Choose the Right Shutter Speed for the BEST Photos Possible (VIDEO)

Everyone knows how shutter speed, aperture, and ISO interact to arrive at properly exposed photos. But nailing exposure is only part of the challenge if you want to create images with maximum impact.

Many photographers begin by selecting an f/stop before moving on to ISO and shutter speed, because their primary concern is controlling depth of field. But there are other characteristics of good photos, including obtaining maximum sharpness, conveying a sense of motion, stopping action, and more.

In the tutorial below from our friends at The Photographic Eye you’ll see why one pro says shutter speed is the place to start—despite the fact that “aperture typically gets all the plaudits.” The idea is that by thoughtfully setting shutter speed you’ll make better photos with an artistic touch.

Instructor Alex Kilbee is a British pro dedicated to the finer points of our craft. He puts it like this: “Shutter speed is the thing you must understand and master if you want to capture memorable photos.” He provides notable images from iconic photographers to illustrate his recommended techniques.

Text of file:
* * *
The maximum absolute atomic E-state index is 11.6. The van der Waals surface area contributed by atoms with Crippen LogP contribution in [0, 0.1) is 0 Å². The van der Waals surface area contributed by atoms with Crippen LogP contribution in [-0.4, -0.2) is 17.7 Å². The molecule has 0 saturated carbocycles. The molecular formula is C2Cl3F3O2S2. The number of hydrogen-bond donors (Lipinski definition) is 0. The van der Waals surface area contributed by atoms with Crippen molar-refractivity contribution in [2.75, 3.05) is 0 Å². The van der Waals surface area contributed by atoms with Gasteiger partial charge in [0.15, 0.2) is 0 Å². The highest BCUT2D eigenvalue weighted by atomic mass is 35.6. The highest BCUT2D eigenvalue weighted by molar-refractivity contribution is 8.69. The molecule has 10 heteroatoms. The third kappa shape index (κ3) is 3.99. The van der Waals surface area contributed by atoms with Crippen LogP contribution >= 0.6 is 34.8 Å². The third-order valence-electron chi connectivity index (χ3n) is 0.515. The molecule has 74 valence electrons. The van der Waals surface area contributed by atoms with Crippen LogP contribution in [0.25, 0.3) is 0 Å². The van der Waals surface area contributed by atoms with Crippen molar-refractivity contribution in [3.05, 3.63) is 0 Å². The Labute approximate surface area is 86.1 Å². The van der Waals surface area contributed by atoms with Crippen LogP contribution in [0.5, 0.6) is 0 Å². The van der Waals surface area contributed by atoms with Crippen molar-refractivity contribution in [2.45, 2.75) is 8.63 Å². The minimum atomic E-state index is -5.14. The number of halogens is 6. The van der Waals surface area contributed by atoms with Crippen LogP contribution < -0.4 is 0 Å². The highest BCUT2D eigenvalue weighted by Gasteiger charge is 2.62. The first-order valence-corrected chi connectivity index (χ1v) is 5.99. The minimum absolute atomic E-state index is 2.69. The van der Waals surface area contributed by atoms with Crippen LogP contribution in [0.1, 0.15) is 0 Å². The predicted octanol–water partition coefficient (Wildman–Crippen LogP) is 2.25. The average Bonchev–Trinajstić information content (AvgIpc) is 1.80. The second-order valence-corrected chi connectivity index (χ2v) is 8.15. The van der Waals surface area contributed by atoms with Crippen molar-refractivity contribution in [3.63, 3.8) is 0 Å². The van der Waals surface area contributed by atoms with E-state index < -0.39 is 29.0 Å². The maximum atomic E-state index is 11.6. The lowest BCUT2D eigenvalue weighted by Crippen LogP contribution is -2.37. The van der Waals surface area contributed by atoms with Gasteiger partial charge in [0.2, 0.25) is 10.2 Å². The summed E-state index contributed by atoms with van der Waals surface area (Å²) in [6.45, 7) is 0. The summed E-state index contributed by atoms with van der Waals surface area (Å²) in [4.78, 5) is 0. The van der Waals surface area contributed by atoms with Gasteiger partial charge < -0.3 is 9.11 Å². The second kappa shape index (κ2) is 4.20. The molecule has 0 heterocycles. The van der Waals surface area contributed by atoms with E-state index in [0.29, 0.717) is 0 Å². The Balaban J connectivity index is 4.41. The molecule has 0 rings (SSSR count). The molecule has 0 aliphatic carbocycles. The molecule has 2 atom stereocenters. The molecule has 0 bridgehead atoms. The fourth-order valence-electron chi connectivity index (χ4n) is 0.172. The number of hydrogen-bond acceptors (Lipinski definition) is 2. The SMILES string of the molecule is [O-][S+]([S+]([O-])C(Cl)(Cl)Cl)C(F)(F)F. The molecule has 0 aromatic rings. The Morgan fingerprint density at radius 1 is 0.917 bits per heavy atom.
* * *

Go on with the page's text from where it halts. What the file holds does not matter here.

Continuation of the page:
Kilbee begins with a discussion of slow shutter speeds, explaining how long exposures can result in unique images—whether you’re shooting sports or want to convey an ethereal sense of motion in landscape images with cotton-like clouds, soft flowing water, or the sun tracing a path across the sky.

Of course there are other times when fast shutter speeds are called for, like when your goal is to stop motion “at the point of maximum eventness”—more commonly known as “the decisive moment.”

Choosing the right shutter speed for a particular scene is neither difficult nor set in stone. It’s simply a matter of throwing off the shackles and trying something different for a more artistic presentation.

There’s much more to learn on Kilbee’s instructional YouTube channel, so be sure to take a look.

We also encourage you to check out a tutorial we posted earlier on a related topic, explaining how to make long exposure photos with your phone using a hidden trick in Lightroom Mobile.